Vaginal herpes is a herpes simplex virus, usually type 2, occurring in the vagina. Herpes simplex viruses live in the dorsal nerve root ganglion and maybe shed from the skin or mucous membranes without the symptoms of an infection being present. This type of herpes can be contracted by genital to genital contact or especially in the case of the herpes simplex type 1 virus, vaginal herpes can be contracted with oral to genital contact from a person with fever blisters around the mouth.
The primary, or first time outbreak of herpes, can be a devastating illness. In addition to multiple small blisters in and around the vagina that turn into ulcers, the lymph nodes in the groin are swollen and tender. Also a woman who has a primary vaginal herpes infection will run a low grade fever. Typically, she has the feeling of coming down with a flu-like illness until the blisters begin to develop identifying the true reason for the fever. Burning with urination is also a common symptom of primary vaginal herpes.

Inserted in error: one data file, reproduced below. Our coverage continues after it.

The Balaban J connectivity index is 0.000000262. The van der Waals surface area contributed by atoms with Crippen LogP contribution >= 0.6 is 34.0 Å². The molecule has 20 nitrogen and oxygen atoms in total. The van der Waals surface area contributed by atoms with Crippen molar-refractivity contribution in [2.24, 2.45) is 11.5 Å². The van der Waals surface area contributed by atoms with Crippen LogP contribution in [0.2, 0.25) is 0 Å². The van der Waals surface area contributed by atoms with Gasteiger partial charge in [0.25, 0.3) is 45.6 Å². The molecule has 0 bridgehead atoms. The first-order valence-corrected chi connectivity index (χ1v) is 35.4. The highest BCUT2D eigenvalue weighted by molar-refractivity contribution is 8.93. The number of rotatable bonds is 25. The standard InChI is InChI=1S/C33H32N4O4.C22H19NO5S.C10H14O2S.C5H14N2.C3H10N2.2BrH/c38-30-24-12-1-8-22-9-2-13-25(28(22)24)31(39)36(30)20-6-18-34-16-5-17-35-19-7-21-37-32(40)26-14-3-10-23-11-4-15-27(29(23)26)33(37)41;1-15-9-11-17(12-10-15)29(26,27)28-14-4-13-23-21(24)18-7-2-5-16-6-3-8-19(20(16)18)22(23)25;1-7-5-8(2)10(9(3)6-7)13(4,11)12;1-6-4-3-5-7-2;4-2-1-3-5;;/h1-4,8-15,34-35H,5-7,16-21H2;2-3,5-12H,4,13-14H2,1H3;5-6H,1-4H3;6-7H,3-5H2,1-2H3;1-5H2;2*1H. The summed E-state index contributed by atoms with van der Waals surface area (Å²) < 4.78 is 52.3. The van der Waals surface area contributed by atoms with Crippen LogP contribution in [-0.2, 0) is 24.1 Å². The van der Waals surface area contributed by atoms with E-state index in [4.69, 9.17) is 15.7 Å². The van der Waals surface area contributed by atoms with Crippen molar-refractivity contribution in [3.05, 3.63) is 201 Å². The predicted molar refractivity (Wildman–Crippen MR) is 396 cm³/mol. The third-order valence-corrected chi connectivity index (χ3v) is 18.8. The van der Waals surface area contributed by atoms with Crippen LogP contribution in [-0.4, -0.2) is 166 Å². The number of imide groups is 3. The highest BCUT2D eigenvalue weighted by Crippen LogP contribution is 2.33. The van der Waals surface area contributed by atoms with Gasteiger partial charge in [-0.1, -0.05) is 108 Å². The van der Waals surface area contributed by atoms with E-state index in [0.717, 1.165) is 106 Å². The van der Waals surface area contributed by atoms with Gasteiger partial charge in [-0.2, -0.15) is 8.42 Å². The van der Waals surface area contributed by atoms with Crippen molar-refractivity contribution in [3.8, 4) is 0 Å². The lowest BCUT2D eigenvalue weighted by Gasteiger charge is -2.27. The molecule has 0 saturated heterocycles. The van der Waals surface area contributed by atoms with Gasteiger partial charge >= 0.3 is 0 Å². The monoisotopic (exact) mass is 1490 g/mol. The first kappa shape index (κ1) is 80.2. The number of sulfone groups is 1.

Unlike the primary outbreak, which is a systemic illness, the secondary or recurrent outbreaks are self limited and short lived. In secondary vaginal herpes outbreaks there are few blisters turning into ulcers and no systemic symptoms such as swollen lymph nodes or fever. While the primary outbreak of herpes usually lasts for up to a week, secondary outbreaks are only three or four days.
In addition to viral shedding during any outbreak from herpes, patients can shed virus when no symptoms are occurring. Since the virus remains in the dorsal nerve roots it can come out long the nerve ends at any time. For this reason many women with known herpes infections will take an antiviral medication to suppress viral shedding. This will reduce the number of outbreaks of vaginal herpes and help protect sexual partners from catching the virus.